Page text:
from The American Heritage® Dictionary of the English Language, 4th Edition

  • intransitive v. To smile broadly, often baring the teeth, as in amusement, glee, embarrassment, or other strong emotion.
  • transitive v. To express with a grin: I grinned my approval.
  • n. The act of grinning.
  • n. The facial expression produced by grinning.

from Wiktionary, Creative Commons Attribution/Share-Alike License

  • n. A smile in which the lips are parted to reveal the teeth.
  • v. To smile parting the lips so as to show the teeth.

from the GNU version of the Collaborative International Dictionary of English

  • n. A snare; a gin.
  • n. The act of closing the teeth and showing them, or of withdrawing the lips and showing the teeth; a hard, forced, or sneering smile.
  • intransitive v. To show the teeth, as a dog; to snarl.
  • intransitive v. To set the teeth together and open the lips, or to open the mouth and withdraw the lips from the teeth, so as to show them, as in laughter, scorn, or pain.
  • transitive v. To express by grinning.

from The Century Dictionary and Cyclopedia

  • To draw back the lips so as to show the teeth set nearly or quite together, as a snarling dog, or a person in pain or anger.
  • Hence To smile with a similar distortion of the features; exhibit derision, stupid admiration, embarrassment, or the like, by drawing back the lips from the teeth with a smiling expression.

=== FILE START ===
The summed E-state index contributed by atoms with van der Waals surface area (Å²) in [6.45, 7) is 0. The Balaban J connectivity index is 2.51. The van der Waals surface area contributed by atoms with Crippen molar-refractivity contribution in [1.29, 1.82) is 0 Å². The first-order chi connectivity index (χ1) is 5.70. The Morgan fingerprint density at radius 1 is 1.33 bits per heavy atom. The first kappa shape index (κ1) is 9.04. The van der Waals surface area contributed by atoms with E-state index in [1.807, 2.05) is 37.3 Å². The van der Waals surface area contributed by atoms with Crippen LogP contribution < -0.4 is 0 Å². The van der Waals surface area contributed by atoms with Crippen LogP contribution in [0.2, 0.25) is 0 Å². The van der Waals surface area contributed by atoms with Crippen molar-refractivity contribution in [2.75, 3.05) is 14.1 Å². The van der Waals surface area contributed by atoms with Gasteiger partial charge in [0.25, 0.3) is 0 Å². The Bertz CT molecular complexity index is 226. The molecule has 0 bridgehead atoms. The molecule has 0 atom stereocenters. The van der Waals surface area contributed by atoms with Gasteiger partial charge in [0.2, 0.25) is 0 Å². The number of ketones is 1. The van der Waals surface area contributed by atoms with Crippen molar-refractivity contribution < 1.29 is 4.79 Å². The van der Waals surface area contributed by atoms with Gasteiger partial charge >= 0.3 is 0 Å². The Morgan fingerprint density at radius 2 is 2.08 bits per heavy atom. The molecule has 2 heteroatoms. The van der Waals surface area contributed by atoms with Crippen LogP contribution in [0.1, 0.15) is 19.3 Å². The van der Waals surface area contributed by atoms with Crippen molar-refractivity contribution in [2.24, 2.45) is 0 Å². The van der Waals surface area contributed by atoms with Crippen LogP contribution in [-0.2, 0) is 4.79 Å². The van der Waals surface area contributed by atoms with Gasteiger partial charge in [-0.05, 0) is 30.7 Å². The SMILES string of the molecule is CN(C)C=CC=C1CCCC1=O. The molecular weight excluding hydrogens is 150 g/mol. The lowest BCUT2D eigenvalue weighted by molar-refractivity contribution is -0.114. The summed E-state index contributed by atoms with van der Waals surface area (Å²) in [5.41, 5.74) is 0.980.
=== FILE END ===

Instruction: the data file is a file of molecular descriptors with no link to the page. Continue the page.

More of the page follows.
• To snarl with, as the teeth in grinning.
  • To effect by grinning.
  • n. The act of withdrawing the lips and showing the teeth; hence, a broad smile; especially, a forced, derisive, sardonic, or vacant smile.
  • n. A snare or trap which snaps and closes when a certain part is touched.

from WordNet 3.0 Copyright 2006 by Princeton University. All rights reserved.

  • v. to draw back the lips and reveal the teeth, in a smile, grimace, or snarl
  • n. a facial expression characterized by turning up the corners of the mouth; usually shows pleasure or amusement


Middle English grennen, to grimace, from Old English grennian.
(American Heritage® Dictionary of the English Language, Fourth Edition)
Before 1000 CE - From Middle English grinnen, from Old English grennian compare to Old High German grennan ("to mutter") (Wiktionary)



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